The Vioxx Story McDarby v.

Merck
401 N.J. Super 10 (App. Div. 2008)

Vioxx ® May 20, 1999-September 30, 2004

McDarby v. Merck

1

Standards of review on appeal
   


Questions of law - de novo review Questions of fact: - defer to jury if there is more than a scintilla of evidence - review facts in light most favorable to prevailing party below Questions of admissibility of evidence - abuse of discretion
McDarby v. Merck 2

Elements of a failure to warn claim


Plaintiff was a foreseeable user Product was not being misused by plaintiff Product defect: Seller/mfr failed to provide adequate warning of risks Product defect was a proximate cause of harm

McDarby v. Merck

3

Framing the counterfactual hypothetical

What was Merck’s tortious conduct? If Merck’s conduct had not been tortious what harm would have been avoided?

McDarby v. Merck

4

Did Merck behave reasonably toward three constituencies?

FDA - with which the seller contends for the widest possible marketing range Physicians - the primary targets of intensive marketing campaigns, and Patients - the object of push-marketing to create demand for the drug

McDarby v. Merck

5

Stating the theme

“The record discloses the tension that existed between Merck's scientists and its marketers and, in plaintiffs' view, the pressure on Merck's employees to preserve market share and concomitant profits arising from the sale of Vioxx -- a drug envisioned as re-establishing Merck as preeminent in the field of pharmaceutical development and manufacture -- regardless of the cardiovascular risks posed by the drug.”
McDarby v. Merck 6

Dr. Scolnick‟s lament

The pain is truly awful. Not financial but personal.... The Times said this was marketing triumphing over science. When science dominated in the past we won over and over again. It will take a new CEO … to help Merck become reborn...

McDarby v. Merck

7

Product launch – a superstar

At the 3 day June 1999 launch party David Anstice, Merck's President for Human Health Products in North America, described Vioxx as a "superstar" that would make Merck "own" the rheumatology market "once again.“ McDarby v. Merck (NJAD 2008)
McDarby v. Merck 8

Vioxx for lunch -Targeting MD‟s
 

 

The largest sales force ever deployed Sales incentives targeting over 10,000 physicians – MD’s pitching VIOXX "Health Education Liaison" - $ 3 million/month 17 million free samples in 1st 6 months D’s who resisted Vioxx sales entreaties were to be “neutralized” or “discredited”
McDarby v. Merck 9

A blockbuster

Merck SEC 8 K filing January 23, 2001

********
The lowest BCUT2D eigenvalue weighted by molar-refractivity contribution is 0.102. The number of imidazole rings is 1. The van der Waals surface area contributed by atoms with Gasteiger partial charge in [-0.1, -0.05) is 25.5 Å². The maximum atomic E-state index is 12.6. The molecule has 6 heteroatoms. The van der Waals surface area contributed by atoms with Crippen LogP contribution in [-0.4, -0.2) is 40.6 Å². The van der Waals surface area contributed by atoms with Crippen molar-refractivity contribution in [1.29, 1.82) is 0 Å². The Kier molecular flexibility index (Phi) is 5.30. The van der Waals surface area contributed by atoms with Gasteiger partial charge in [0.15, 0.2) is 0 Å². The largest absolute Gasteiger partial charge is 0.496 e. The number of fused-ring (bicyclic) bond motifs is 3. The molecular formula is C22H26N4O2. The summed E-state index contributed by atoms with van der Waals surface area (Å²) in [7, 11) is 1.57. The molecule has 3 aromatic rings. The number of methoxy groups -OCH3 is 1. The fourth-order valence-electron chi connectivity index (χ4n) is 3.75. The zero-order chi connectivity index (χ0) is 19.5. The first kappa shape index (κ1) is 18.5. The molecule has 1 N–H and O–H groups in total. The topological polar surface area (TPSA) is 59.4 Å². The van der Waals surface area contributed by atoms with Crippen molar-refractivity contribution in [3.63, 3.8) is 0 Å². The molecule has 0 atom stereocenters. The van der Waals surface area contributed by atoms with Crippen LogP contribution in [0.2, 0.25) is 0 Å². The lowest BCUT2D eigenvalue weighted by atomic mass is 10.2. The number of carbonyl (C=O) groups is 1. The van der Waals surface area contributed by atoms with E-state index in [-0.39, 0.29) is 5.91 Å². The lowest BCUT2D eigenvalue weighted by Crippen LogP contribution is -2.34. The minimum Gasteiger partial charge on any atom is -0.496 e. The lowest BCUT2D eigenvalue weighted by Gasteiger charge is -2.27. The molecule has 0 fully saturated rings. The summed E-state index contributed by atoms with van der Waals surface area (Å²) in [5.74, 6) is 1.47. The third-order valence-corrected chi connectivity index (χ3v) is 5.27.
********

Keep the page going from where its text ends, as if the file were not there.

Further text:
"Our five key products - VIOXX. ZOCOR. COZAAR, FOSAMAX and SINGULAIR drove Merck's performance for the year and created a powerful platform for growth."
“VlOXX has become the world’s fastest growing branded prescription arthritis medicine.” “VIOXX achieved $2.2 billion in sales for the year 2000”
McDarby v. Merck 10

Hard sell

Mass marketing to the elderly

McDarby v. Merck

11

Targeting Dr. Braun

Vioxx sales rep’s visited “ at least twice a week” “One acknowledged, the doctor was targeted because of the high volume of his prescriptions for pain relievers” Braun relied on sales reps for information, as well as on label itself Would this affect your view of the case?
McDarby v. Merck 12

Post-VIGOR – Safer than Placebo

Dr. Braun was also shown Merck's "CV Card," entitled Chemical Profile, Osteoarthritis Studies" that indicated no elevated risk of heart attack and, according to Dr. Braun, showed Vioxx to be safer than a placebo.
McDarby v. Merck 13

Dr. Braun

  

Q. If you had been told by Merck that Vioxx could increase the risk of a heart attack, would you have prescribed Vioxx to Mr. McDarby? THE WITNESS: Of course not. Q. Why not? A. My . . . job as a doctor is to try to prevent things from happening, try to prevent strokes, try to prevent heart attacks.
Ch. 5 Cause in fact 14

Fighting the FDA

McDarby v. Merck

15

Ugly cubed
October 15 2001 e-mail Dr. Scolnick to Anstice: David. Be assured we will not accept this label. If we need to we will ask to go to an advisory committee meeting.  Anstice replied:  . . . We knew it would be UGLY and it is. We'll fight back and see where we get.  Scolnick responded:  It is ugly cubed. They are bastards.

McDarby v. Merck 16

Risks to Sales – strength of label

McDarby v. Merck

17

Dilution: Burying the bad news
The FDA-Merck Compromise of 2002 – revised labeling

McDarby v. Merck

18

2002 FDA-Approved post-VIGOR Vioxx Label
 

Precautions Cardiovascular Effects The information below should be taken into consideration and caution should be exercised when VIOXX is used in patients with a medical history of ischemic heart disease.
McDarby v. Merck 19

2002 FDA Approved post-VIGOR Vioxx Label
 

Precautions Because of its lack of platelet effects, VIOXX is not a substitute for aspirin for cardiovascular prophylaxis.

McDarby v. Merck

20